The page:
COVID-19-mRNA vaccine induces good immune response against variants
A new Finnish study shows that 180 health care workers who had received two doses of the Pfizer and Biontech vaccine have very good antibody responses against the SARS-CoV-2 virus. The immune response was as strong against the alpha variant (formerly the UK variant) but was somewhat decreased against the beta variant (formerly the South Africa variant).
Finnish researchers from the University of Turku and University of Helsinki together with Turku University Hospital, Helsinki University Hospital, and the Finnish Institute for Health and Welfare studied the immune response induced by the coronavirus vaccinations, which started in Finland in December. The researchers analyzed vaccine responses in 180 health care workers, each of whom received two doses of the Pfizer and Biontech mRNA vaccine.
All vaccinated subjects were found to have an excellent antibody level against the original virus after two vaccine doses. The immune response was just as strong against the alpha variant of the virus. Although the immune response against the beta variant was weaker, the vaccinated subjects did have neutralizing antibodies that give relatively good protection against the variant.
"The study demonstrates the efficiency of the COVID-19 vaccine and its ability to induce antibody responses in working-age population regardless of their age or sex. The vaccine is one of the most effective I have ever studied," says Professor of Virology Ilkka Julkunen, whose research group focuses on studying the immune response created by coronavirus vaccines and natural infections.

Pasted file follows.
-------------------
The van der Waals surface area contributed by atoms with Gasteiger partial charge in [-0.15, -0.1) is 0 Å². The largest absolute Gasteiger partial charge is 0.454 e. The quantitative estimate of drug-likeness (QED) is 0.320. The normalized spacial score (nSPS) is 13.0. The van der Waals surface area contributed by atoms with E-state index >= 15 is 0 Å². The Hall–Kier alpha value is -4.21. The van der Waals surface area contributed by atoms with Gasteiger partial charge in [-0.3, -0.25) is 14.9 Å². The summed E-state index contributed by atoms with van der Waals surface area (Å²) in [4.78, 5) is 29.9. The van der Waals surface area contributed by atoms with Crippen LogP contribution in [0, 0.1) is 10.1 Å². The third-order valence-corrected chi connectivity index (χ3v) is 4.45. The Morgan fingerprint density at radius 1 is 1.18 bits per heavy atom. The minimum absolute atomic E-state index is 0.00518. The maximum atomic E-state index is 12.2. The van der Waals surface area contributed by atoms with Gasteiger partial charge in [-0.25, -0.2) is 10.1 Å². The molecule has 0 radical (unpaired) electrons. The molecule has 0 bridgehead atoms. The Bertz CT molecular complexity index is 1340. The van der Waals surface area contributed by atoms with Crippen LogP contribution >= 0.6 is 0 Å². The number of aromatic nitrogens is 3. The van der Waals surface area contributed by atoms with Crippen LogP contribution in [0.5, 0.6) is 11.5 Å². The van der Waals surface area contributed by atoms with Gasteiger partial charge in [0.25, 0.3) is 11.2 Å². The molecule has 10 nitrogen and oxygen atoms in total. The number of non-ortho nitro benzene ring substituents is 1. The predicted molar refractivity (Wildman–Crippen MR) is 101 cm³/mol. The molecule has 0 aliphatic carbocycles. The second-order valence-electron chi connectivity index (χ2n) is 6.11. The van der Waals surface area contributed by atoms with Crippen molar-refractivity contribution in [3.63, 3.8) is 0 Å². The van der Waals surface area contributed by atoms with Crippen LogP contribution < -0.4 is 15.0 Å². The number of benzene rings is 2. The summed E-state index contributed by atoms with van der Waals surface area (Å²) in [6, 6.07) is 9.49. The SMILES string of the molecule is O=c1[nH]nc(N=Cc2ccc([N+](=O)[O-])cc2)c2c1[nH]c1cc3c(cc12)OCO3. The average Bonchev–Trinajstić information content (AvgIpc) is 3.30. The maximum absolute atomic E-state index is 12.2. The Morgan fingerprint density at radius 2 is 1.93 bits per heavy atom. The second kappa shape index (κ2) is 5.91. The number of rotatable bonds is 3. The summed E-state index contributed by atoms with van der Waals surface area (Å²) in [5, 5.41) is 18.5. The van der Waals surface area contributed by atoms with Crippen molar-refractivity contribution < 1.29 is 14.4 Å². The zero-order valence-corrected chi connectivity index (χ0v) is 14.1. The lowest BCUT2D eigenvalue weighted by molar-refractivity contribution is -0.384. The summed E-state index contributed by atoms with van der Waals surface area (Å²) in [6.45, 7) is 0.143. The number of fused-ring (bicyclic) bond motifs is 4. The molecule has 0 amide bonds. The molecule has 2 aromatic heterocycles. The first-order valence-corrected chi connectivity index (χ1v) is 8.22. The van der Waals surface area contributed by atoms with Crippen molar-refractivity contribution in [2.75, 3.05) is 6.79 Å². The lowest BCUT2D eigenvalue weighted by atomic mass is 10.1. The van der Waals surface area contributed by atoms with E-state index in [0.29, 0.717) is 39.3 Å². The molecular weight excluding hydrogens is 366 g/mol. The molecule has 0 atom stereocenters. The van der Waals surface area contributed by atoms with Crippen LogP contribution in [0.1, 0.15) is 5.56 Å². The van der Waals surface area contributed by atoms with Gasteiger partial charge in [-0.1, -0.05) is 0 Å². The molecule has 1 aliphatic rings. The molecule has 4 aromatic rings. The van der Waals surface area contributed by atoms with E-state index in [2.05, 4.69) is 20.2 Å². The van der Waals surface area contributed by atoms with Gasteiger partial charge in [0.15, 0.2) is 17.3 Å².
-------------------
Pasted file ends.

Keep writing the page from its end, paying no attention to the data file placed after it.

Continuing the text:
"After two doses, the immune response created by the COVID-19 vaccine was even better than after a coronavirus infection with mild symptoms," says doctoral candidate Pinja Jalkanen from the University of Turku.
"It is also very promising that nearly all of the vaccinated subjects had even a small amount of neutralizing antibodies against the beta variant," adds Professor Anu Kantele from Helsinki University Hospital and Meilahti Vaccine Research Center (MeVac) of the University of Helsinki.
The study continues with longitudinal follow-up of immune response and protection against other variants circulating around the world, such as the delta variant (formerly the India variant). In addition, the research focuses on the analysis of the antibodies of other available coronavirus vaccines. The study was conducted without any support from pharmaceutical industry.
The study was published in Nature Communications.